Dentist - Bozeman
1226 Stoneridge Drive
Bozeman, MT 59715
If you see blood when you brush or floss your teeth, it generally indicates a problem with your oral health. You may think you are brushing too hard, but this is not usually why gums bleed. The usual culprit is dental plaque.
Plaque is the sticky, whitish film of bacteria that forms on your teeth every day. If you brush regularly, you probably remove most of it — but some may remain behind and accumulate where your teeth meet your gums, particularly between your teeth. As the bacteria build up, along with by-products of their metabolism (the chemical reactions that maintain their lives), they cause inflammation, called gingivitis, in the adjacent gums.
Bleeding gums are an early symptom of gingivitis. Continuing contact with plaque at the gum line can cause your gum tissue to separate from nearby teeth, creating pockets in which the inflammation becomes even worse. The process leads to periodontal disease (“peri” – meaning around, “odont” – tooth). The increasing infection can eat away the bone that anchors the teeth, leading to possible tooth loss. Periodontal disease is not an uncommon problem. About 90% of the population has bleeding gums at some time or another, and approximately 10% go on to develop periodontal disease.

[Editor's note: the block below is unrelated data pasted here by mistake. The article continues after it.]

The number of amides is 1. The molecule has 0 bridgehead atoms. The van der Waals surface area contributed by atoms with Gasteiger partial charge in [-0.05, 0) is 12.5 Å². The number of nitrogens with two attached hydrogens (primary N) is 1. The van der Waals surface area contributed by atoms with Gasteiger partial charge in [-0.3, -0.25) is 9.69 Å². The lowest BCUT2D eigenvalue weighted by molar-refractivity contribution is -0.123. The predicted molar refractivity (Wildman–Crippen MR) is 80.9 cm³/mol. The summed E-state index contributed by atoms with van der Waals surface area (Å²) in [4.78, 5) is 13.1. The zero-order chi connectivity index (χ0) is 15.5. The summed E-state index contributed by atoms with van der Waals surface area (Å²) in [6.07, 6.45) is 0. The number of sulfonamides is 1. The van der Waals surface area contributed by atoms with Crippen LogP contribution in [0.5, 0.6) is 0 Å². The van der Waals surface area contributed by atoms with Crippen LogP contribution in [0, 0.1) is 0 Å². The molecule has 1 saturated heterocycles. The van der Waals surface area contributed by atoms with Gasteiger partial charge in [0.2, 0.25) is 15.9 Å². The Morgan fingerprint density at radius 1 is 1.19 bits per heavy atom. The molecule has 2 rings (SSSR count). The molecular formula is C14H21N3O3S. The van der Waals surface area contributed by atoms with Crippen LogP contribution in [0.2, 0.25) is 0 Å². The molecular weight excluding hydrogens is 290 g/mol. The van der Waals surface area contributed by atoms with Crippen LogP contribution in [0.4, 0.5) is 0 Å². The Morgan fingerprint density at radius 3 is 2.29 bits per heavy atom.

When you lose bone around your teeth, the gums separate from the tooth and “pockets” form between your teeth and gums. The inflammation and infection may continue within the pockets even if your gums have stopped bleeding when you brush. That's why it is important to have regular dental exams — to check up on and stop periodontal disease before it has a chance to cause serious damage.
There may also be other reasons for bleeding gums that have to do with your general state of health. Women who have elevated levels of hormones caused by birth control pills or pregnancy may experience an increased response to plaque that makes their gums bleed more easily. Increased bleeding in your gums can also be caused by some diseases or as a side effect of some medications.
The most important way to prevent bleeding gums is to learn proper brushing and flossing techniques so that you effectively remove plaque from your teeth on a daily basis. If you are not sure you are using the right techniques, make an appointment and have us demonstrate at your next dental visit.
With all the best intentions, some plaque may remain. Plaque that is allowed to stay on your teeth hardens into a substance called tartar or calculus. This must be removed periodically with a professional cleaning by me or by our hygienist.
With not too much effort, you can ensure that your teeth are clean and plaque free, and your healthy gums no longer bleed.
Both diabetes and gum (periodontal) disease are chronic inflammatory diseases that have negative consequences for millions of people worldwide. But before we continue, let's define these two diseases: